How trade deadline day has changed for’s Jim Bowden

Then GM of the Washington Nationals, current ESPN Insider Jim  Bowden talks to the media after the MLB trade deadline on July 31, 2007 in  Washington, DC. (Photo by Greg Fiume/Getty Images)
Then-General Manager of the Washington Nationals and current ESPN Insider Jim Bowden talks to the media after the MLB trade deadline on July 31, 2007 in Washington, DC. (Photo by Greg Fiume/Getty Images)

Each year as July comes to a close, ESPN’s deep roster of MLB commentators and Insiders work around-the-clock to provide MLB trade deadline news for viewers and readers.

ESPN’s trade deadline coverage includes a special program – SportsCenter Special: Baseball Trade Deadline – at 3 p.m. ET today to break down all the latest news and developments leading into the 4 p.m. deadline. On, readers can access trade rumors and updates at Rumor Central and participate in an all-day, interactive chat with Insiders Buster Olney, Tim Kurkjian, Jayson Stark, Keith Law, Jerry Crasnick and Jim Bowden.

Orioles GM Dan Duquette stops by the GM's Office to talk with Insider Jim Bowden.
Orioles GM Dan Duquette stops by the GM’s Office to talk with ESPN Insider Jim Bowden.

Bowden, who served as general manager of both the Cincinnati Reds and the Washington Nationals, knows quite a bit about the inner workings of trade deadline day. He spent a few minutes with Front Row to share his perspective.

Take us through the trade deadline experience as a general manager.
You basically don’t sleep the last two or three days until the deadline. You are set up in a war room. I often had my five closest advisors in the room with me. You’ve got all the monitors going for all the games being played. You are staying in touch with all of your scouts to make sure you have the latest information on any player you are trying to trade for – all the homework is there. And then you grind it out, 24 hours a day. Over that final day, you are probably down to three to five teams that you legitimately have a shot to make a trade with and you’re emailing, texting and calling to exchange ideas and to try to find a way to make a deal work for both sides. You don’t stop grinding until the very end, so you must order lots and lots of pizza – green pepper, mushroom and onion – and lots of bottles of water.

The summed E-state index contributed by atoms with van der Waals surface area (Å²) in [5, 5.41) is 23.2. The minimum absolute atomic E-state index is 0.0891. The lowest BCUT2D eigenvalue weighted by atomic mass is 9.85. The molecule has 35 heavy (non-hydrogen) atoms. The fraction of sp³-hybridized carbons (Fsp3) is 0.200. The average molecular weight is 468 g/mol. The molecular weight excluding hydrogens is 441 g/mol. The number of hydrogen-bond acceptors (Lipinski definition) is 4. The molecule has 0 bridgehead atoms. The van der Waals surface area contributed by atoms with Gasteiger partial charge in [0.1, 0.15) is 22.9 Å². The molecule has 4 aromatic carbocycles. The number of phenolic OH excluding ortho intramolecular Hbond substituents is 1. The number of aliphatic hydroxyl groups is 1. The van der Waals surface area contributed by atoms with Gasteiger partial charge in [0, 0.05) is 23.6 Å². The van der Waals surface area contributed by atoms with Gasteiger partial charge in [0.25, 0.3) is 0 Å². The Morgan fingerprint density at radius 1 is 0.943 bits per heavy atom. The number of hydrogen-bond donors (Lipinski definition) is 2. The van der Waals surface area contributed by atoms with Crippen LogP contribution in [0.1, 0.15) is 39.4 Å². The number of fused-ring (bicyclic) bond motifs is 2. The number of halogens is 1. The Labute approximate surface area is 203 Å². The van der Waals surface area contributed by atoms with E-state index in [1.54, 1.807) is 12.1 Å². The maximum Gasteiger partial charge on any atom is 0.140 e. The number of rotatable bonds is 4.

By the time you get to the end, you want your ownership available so you can get quick approval. You need your medical staff, the accounting department and lawyers on standby. It’s pretty intense when you get close to a deal or down to the deadline.

How has your perspective changed covering it now from the media side?
It’s completely different. When you are with a team, your focus is on talks with 29 other teams. As media, you have to build relationships with 30 teams and respect those relationships. When you are able to break a story or analyze a trade as soon as it is made, it’s a lot of fun. It’s less pressure but there’s much more going on when you’re covering all 30 teams. Sometimes media are used by teams for leverage, so you have to figure out when you are being used and when you are not being used. That balance is extremely difficult but you report what you know, work hard and then react and analyze the deal when it happens.

How has Twitter changed the deadline – for players, GMs, executives and media?
You have to be on there because it’s instant but it’s not always accurate. A lot of times it is legitimate sources that give you wrong information so you have to be careful but it’s very useful. If you hear a rumor on Twitter that someone is about to be traded to Team X, the GM might want to pick up and call that other GM and express renewed interest. It’s very important for the club to have someone sitting at a computer following the conversation on Twitter because if Buster or Jayson or Jerry tweet something – that’s information you need immediately.

Check out Front Row on Facebook to read about Bowden’s favorite deadline day memory, which involves a mini elephant and Marge Schott.

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